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RE: Sinornithosaurus venom



Great summary, Mike.  The teeth are certainly disarticulated, and as Denver 
noted plenty of other theropods have the same kinds of "grooves" on their tooth 
roots.  For instance, just looking at Currie et al. (1990), Dromaeosaurus 
(figure 8.1 J, M), Saurornitholestes (figure 8.2 G), Troodon (figure 8.3 C, E), 
Richardoestesia (figure 8.4 G, J, K, Q, S) and two digested teeth (figure 8.5 
F, I) have them.  The ironic thing is that these are probably replacement pits 
(as illustrated for an unnamed dromaeosaurid tooth by Currie and Zhao, 1993), 
which Martin (1991) earlier claimed were absent in theropod teeth, which was 
among his proofs birds were not dinosaurs.  Furthermore, you're correct that 
the pitting in their "subfenestral fossa" is no different than elsewhere in the 
antorbital fossa, and that there's no actual boundary between it and the rest 
of the fossa.  Nor is there the posteroventral canal illustrated (Xu and Wu, 
2001).
 
Michael Erickson says we're being biased, but I can't think of a single novel 
anatomical interpretation of Martin's or Burnham's that turned out to be 
correct in theropods.  There's basal birds' upright posture and hypopubic cup, 
Archaeopteryx's acromial-dorsal articulation, mediolaterally jointed fingers 
and lack of a postorbital, Caudipteryx's pygostyle, upside-down ischium and 
opisthopuby.

Mickey Mortimer
The Theropod Database- http://home.comcast.net/~eoraptor/Home.html







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> Date: Wed, 23 Dec 2009 10:25:33 -0800
> From: markpauline@rocketmail.com
> To: dinosaur@usc.edu
> CC: jaseb@amnh.org
> Subject: Sinornithosaurus venom
>
> The Gong et al. PNAS paper "The birdlike raptor Sinornithosaurus was 
> venomous" is weakened by unsupported speculation. The authors could have 
> strengthened the paper by quantifying their judgments, making more extensive 
> comparisons with other taxa, and addressing obvious alternatives to their 
> interpretations.
>
> 1) Type of venom
> The authors' statement that "The poison of
> Sinornithosaurus may have been similar in properties to rear-fanged
> snakes and helodermid lizards in that it did not kill the envenomated
> animal quickly but rather placed it into a rapid state of shock" seems
> to be wholly unsubstantiated speculation.. The toxicity of the venom, if any, 
> is completely unknown, and no lines of evidence are brought to bear here.
>
> 2) Tooth length
> The authors write that "The anterior maxillary teeth are so long and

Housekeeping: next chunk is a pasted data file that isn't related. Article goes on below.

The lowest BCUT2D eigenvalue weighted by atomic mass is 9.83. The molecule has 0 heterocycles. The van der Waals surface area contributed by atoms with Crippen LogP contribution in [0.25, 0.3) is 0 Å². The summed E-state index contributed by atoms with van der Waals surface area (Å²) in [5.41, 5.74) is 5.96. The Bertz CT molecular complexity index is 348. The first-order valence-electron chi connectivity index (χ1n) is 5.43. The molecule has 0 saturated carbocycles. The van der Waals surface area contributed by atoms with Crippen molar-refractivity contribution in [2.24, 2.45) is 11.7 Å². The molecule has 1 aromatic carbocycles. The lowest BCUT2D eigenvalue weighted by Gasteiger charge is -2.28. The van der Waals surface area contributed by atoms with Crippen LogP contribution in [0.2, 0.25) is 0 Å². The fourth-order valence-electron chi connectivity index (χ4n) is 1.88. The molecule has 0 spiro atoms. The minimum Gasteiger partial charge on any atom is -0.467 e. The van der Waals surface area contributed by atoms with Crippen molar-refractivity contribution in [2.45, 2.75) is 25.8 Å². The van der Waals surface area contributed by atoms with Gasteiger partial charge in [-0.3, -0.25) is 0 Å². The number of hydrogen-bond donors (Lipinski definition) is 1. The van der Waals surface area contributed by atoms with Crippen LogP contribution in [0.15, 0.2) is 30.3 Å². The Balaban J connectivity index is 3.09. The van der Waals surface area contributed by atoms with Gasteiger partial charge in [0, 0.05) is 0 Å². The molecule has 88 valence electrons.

> fang-like that the animal appears to be saber-toothed." yet they make no 
> effort to provide measurements of the teeth relative to tooth row length or 
> any other metric, and they provide no comparison to other taxa. They provide 
> only one measurement, the length of the largest maxillary tooth in IVPP 
> V12811, which is provided as "12mm long". This does not seem out of the range 
> of tooth proportions for tetrapods in general.
>
> Moreover, they note "Interestingly, much of the effective erupted length of 
> the teeth is
> composed of the tooth root." The type skull is also semi - disarticulated. 
> These seem to strongly suggest that the teeth have fallen out of their 
> sockets, yet this possibility is not addressed.
>
> 3) The inference of venomousness
> The authors cite Folinsbee et al. (2007) in stating "Pocketing within the 
> maxilla in conjunction with grooved fangs is considered well supported 
> evidence for
> venom delivery systems in fossil taxa" But, in fact, Folinsbee et al. suggest 
> that the hypothesis of venomousness is only "fairly well supported", in two 
> extinct species, one therocephalian with hollow, tubular, teeth, and a 
> soricine with
> strong similarities to Solenodon. They urge caution in assigning venomousness 
> to extinct species. In particular they point out that grooved teeth are 
> widely distributed in non - venomous species.
>
> 4) Maxillary pitting
> The authors describe a new feature, a "subfenestral fossa", marked by a 
> pitted area of the maxilla, ventral to the anterior antorbital fenestra. They 
> do not mention that this pitting is much more extensive, and that there may 
> be no distinction in the amount of pitting across the entire antorbital 
> fossa. Xu&Wu (2001) describe "a number of pits and ridges on the 
> anterolateral surface of the antorbital fossa" (see Fig. 4B), but they do not 
> reconstruct any distinct subfenestral fossa. Moreover, some observers believe 
> that this pitting is an artifact of preparation, where the extremely thin 
> outermost layer of bone has been damaged in
> several specimens (Mark Norell, personal communication).
>
> 5) Plucking specializations
> The authors also suggest that the premaxillary teeth functioned in plucking 
> the feathers off of Sinornithosaurus' prey, and that the maxillary teeth are 
> exceptionally long in order to penetrate the feathers. In neither case do 
> they offer examples of other animals that have specialized teeth for preying 
> on birds or processing feathers. Indeed, one might speculate that the 
> premaxillary teeth of Sinornithosaurus functioned to preen the animal's OWN 
> feathers, rather than pluck off the feathers of its prey, and one would have 
> made an equally strong inference, with exactly no support. This tendency of 
> the authors to assign functions to characters without support seems 
> particularly unscientific.
>
> Overall, the paper seems to be more an
> attempt to paint a colorful functional scenario, rather than to make a 
> rigorous scientific study of the material. It is weakened by overstatement 
> and speculation.
>
>
>
>